Sunday, February 10, 2013

Default is the greatest threat by Rod Estvan

I doubt that the proposal for a Constitutional amendment will go anywhere fast. HJRCA0011 currently is stuck in the House rules committee, and I don’t expect it to get out of that committee. As some of you know, I am a registered lobbyist that works on education issues for students with disabilities, but the issue of pensions is so pervasive in Springfield that it comes up in relation to every appropriation, even HB 190 supplemental appropriation that just passed and was signed into law last week.

The Sosnowski amendment as of today does not have any co-sponsors and, since Joe Sosnowski is a Republican, his caucus lacks the constitutional three-fifths vote for this proposal to pass even the House. I also (at this time) do not believe Speaker Madigan would even consider supporting this proposal because even he could not get enough votes for this proposal to pass.

The greatest threat to Article XIII, Section 5 is likely to be a revisionist interpretation of the section by Illinois Courts in the situation of a default. Each of the separate pension funds has a different projected collapse date; one of the first to go will be the pension fund for members of the Illinois General Assembly itself. If it comes to the point of default, that body could determine not to fully honor its own pensions, and any former member who is a recipient could litigate to defend his or her payments. At that point, the Courts would have to determine whether or not to issue a direct order to the General Assembly and Governor to fully honor the pensions.

Currently, all bills seriously being considered in the General Assembly try to play with the language of the Constitution to reduce the overall pension debt. Most unions in the We are One coalition believe these proposals as currently drafted are unconstitutional and have stated they will litigate if the bills pass. I suspect in the abstract the Courts will agree with the unions and strike down the bills if it comes to that, and I think Speaker Madigan believes so too. This is why he is pressuring the unions to support a grand pension reform plan…

--Rod Estvan

“…If the Illinois Supreme Court were confronted with a circumstance where a pension fund was on the verge of default and pension payments were diminished, then the court would most likely permit a mandamus action to proceed and resolve that action in the same manner as Jorgenson v. Blagojevich [2004]. In that case, the court held that where a constitutional or statutory provision ‘categorically commands the performance of an act, so much money as is necessary to obey the command may be disbursed without any explicit appropriation.’ The court applied this principal to compel the State Comptroller to pay judges from the State Treasury, without an appropriation, the cost of living increase that was part of their constitutionally-protected salaries under Article VI, Section 14 of the Illinois Constitution.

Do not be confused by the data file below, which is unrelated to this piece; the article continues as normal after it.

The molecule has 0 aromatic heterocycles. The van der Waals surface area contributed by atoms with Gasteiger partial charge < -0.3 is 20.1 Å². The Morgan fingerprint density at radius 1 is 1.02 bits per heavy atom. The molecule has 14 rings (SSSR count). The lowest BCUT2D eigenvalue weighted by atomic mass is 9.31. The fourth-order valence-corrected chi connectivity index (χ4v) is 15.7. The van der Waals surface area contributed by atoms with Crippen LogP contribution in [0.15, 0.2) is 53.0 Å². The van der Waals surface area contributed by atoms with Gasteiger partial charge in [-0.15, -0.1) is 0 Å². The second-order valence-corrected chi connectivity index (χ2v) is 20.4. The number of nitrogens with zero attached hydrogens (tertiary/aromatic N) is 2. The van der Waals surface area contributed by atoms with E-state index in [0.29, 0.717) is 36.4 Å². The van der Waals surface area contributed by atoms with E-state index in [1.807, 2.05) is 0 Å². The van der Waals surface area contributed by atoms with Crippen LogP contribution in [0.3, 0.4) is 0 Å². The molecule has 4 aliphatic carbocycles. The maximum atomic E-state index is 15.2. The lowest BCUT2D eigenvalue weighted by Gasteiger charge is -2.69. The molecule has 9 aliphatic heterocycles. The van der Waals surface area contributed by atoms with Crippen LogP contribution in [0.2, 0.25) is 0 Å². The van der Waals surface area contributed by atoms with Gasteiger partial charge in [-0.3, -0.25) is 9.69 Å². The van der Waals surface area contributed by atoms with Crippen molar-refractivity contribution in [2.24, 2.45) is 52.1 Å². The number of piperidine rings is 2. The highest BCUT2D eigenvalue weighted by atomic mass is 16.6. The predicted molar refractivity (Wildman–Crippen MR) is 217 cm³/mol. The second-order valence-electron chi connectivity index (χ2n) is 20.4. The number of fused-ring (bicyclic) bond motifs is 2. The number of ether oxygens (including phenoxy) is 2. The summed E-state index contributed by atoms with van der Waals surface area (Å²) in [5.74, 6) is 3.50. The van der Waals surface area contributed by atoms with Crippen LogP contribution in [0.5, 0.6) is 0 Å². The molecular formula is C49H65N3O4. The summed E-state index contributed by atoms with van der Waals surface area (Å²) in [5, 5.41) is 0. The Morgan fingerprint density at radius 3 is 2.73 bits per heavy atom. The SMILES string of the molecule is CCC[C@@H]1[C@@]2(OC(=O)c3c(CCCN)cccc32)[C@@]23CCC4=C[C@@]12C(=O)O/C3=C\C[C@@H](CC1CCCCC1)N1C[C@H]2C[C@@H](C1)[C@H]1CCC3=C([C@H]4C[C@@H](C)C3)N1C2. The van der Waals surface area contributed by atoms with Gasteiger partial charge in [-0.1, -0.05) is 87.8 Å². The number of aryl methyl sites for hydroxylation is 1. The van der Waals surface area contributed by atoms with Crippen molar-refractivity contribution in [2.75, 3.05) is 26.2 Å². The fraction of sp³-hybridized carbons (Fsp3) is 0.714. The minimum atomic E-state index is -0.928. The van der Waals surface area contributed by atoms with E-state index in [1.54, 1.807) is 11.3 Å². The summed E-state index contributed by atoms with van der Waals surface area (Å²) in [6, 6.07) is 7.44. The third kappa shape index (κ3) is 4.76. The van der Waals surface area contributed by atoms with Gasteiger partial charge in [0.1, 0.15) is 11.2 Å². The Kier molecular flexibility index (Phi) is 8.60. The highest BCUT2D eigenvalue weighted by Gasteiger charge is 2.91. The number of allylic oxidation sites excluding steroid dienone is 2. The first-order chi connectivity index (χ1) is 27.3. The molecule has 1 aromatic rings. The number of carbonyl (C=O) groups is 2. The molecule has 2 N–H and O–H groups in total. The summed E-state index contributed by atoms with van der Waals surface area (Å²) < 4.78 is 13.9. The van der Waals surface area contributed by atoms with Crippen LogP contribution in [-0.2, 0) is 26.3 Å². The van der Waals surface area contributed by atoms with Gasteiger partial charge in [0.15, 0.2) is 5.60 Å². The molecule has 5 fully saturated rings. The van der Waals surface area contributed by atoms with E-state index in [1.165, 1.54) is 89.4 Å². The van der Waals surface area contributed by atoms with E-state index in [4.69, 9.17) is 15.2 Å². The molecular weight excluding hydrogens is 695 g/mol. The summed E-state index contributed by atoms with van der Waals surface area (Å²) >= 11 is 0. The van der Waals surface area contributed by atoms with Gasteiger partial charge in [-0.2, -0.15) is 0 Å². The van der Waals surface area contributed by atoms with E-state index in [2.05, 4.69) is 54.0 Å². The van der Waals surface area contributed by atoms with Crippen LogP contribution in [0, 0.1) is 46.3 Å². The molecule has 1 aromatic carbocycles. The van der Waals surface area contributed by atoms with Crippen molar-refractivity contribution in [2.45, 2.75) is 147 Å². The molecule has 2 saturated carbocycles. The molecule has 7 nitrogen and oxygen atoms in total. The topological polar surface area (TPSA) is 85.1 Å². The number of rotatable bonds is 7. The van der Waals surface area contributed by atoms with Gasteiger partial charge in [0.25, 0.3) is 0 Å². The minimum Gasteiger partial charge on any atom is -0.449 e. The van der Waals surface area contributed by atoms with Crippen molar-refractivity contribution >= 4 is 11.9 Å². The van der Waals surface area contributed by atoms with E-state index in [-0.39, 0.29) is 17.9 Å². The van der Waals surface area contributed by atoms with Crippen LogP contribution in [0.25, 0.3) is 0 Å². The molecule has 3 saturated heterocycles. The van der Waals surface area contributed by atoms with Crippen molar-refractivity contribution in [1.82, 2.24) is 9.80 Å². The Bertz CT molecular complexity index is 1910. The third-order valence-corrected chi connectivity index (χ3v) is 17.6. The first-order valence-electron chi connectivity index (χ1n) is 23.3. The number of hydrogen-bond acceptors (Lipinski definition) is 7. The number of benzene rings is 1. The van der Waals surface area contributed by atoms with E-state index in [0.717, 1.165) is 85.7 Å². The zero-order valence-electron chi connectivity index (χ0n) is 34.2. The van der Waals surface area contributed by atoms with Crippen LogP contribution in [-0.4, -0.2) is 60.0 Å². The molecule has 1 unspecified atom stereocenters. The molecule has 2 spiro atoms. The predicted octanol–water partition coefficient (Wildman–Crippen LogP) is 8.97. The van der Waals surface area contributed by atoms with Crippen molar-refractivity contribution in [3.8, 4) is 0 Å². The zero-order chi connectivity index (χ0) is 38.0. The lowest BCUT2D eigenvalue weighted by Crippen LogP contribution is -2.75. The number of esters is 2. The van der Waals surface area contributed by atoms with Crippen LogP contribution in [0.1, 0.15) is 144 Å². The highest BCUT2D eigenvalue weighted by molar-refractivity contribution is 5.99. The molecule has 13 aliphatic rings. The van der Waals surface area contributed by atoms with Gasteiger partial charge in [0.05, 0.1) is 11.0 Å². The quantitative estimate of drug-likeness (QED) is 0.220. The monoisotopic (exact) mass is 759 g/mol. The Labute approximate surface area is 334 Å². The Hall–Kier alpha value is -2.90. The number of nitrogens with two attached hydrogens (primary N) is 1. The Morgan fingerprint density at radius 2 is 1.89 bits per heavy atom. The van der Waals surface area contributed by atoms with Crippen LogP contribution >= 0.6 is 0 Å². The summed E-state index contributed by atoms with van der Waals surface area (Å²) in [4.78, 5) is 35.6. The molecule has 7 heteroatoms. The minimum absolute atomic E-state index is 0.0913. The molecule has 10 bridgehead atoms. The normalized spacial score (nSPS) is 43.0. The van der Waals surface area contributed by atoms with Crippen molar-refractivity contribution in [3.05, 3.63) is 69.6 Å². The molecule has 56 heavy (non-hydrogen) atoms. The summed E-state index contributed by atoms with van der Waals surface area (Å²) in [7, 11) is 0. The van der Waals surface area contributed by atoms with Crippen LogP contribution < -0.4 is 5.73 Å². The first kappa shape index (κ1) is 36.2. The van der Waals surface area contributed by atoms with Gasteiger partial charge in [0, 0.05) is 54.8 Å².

“As noted, that provision bars the diminishment of judicial salaries just as the Clause prohibits the diminishment of pension benefit rights. Accordingly, the Supreme Court would most likely grant pension participants the same relief provided in Jorgenson by compelling the Comptroller to pay the needed funds from the State General Revenue Fund, especially since the State Pension Funds Continuing Appropriation Act requires automatic appropriations be made from the Fund to the five State pension systems…” (
AN ANALYSIS OF ARTICLE XIII, SECTION 5 OF THE ILLINOIS CONSTITUTION by Eric M. Madiar, Chief Legal Counsel to Illinois Senate President John J. Cullerton and Parliamentarian of the Illinois Senate).

1 comment:

  1. The threat of default. Social Security is going broke. Empty bags.

    All just ways of saying we need to cut benefits for an eventuality that may never happen. It's austerity politics. And I never hear in the boom years that maybe we need to devote extra money to the pension funds. Never. When there are boom years, I never hear, let's give the teachers bonuses. Never.

    The problem with "the sky is falling" folks is they want to drive down wages for an eventuality that may never happen. It is Disaster Capitalism.

    So the pensions are underfunded, just like they have been for decades. What is different is that today the legislature is saying they don't have to pay their obligations because they don't want to. We need to push back against that. They do have to pay. And it is not greedy to expect to be paid for my service to the state in the past. I expect to be paid what I am owed.

    I like this article on the difference between Social Security and a Pension fund:

    And its immoral to take money from old people.

    Crosby and Nash "They Want it All" :

    Trust an artist to tell the truth.
    Patricia Herrmann